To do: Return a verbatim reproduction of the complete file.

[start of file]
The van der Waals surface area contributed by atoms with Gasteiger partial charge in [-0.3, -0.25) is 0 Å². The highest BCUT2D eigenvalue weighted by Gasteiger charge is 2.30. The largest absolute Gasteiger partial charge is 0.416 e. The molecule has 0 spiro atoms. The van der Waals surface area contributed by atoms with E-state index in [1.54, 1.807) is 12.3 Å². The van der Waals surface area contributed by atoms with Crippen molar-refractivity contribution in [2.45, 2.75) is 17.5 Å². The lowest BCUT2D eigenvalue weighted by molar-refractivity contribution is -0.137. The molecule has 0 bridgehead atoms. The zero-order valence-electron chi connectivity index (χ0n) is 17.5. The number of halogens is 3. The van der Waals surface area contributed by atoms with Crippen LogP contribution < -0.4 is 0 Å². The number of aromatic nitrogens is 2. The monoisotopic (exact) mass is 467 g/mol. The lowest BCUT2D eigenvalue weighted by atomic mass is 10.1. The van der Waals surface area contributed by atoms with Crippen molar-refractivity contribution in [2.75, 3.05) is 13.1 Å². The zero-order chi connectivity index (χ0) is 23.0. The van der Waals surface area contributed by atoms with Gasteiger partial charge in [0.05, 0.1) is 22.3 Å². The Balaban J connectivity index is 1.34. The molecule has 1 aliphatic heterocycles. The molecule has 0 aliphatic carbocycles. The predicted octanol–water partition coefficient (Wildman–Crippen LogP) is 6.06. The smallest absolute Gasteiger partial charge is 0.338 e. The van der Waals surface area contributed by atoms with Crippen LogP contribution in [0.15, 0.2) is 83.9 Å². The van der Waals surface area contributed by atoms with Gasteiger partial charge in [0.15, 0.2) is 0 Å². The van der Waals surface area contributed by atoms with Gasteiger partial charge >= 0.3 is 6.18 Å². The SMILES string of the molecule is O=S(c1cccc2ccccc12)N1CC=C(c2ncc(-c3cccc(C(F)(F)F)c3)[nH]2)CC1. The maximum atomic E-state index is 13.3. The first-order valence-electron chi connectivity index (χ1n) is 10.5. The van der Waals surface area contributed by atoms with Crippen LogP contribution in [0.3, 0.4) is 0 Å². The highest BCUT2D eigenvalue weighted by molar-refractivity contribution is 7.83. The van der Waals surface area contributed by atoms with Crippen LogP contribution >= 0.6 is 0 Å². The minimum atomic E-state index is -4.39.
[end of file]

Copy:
The van der Waals surface area contributed by atoms with Gasteiger partial charge in [-0.3, -0.25) is 0 Å². The highest BCUT2D eigenvalue weighted by Gasteiger charge is 2.30. The largest absolute Gasteiger partial charge is 0.416 e. The molecule has 0 spiro atoms. The van der Waals surface area contributed by atoms with E-state index in [1.54, 1.807) is 12.3 Å². The van der Waals surface area contributed by atoms with Crippen molar-refractivity contribution in [2.45, 2.75) is 17.5 Å². The lowest BCUT2D eigenvalue weighted by molar-refractivity contribution is -0.137. The molecule has 0 bridgehead atoms. The zero-order valence-electron chi connectivity index (χ0n) is 17.5. The number of halogens is 3. The van der Waals surface area contributed by atoms with Crippen LogP contribution < -0.4 is 0 Å². The number of aromatic nitrogens is 2. The monoisotopic (exact) mass is 467 g/mol. The lowest BCUT2D eigenvalue weighted by atomic mass is 10.1. The van der Waals surface area contributed by atoms with Crippen molar-refractivity contribution in [2.75, 3.05) is 13.1 Å². The zero-order chi connectivity index (χ0) is 23.0. The van der Waals surface area contributed by atoms with Gasteiger partial charge in [0.05, 0.1) is 22.3 Å². The Balaban J connectivity index is 1.34. The molecule has 1 aliphatic heterocycles. The molecule has 0 aliphatic carbocycles. The predicted octanol–water partition coefficient (Wildman–Crippen LogP) is 6.06. The smallest absolute Gasteiger partial charge is 0.338 e. The van der Waals surface area contributed by atoms with Crippen LogP contribution in [0.15, 0.2) is 83.9 Å². The van der Waals surface area contributed by atoms with Gasteiger partial charge in [0.15, 0.2) is 0 Å². The van der Waals surface area contributed by atoms with Gasteiger partial charge >= 0.3 is 6.18 Å². The SMILES string of the molecule is O=S(c1cccc2ccccc12)N1CC=C(c2ncc(-c3cccc(C(F)(F)F)c3)[nH]2)CC1. The maximum atomic E-state index is 13.3. The first-order valence-electron chi connectivity index (χ1n) is 10.5. The van der Waals surface area contributed by atoms with Crippen LogP contribution in [0.3, 0.4) is 0 Å². The highest BCUT2D eigenvalue weighted by molar-refractivity contribution is 7.83. The van der Waals surface area contributed by atoms with Crippen LogP contribution >= 0.6 is 0 Å². The minimum atomic E-state index is -4.39.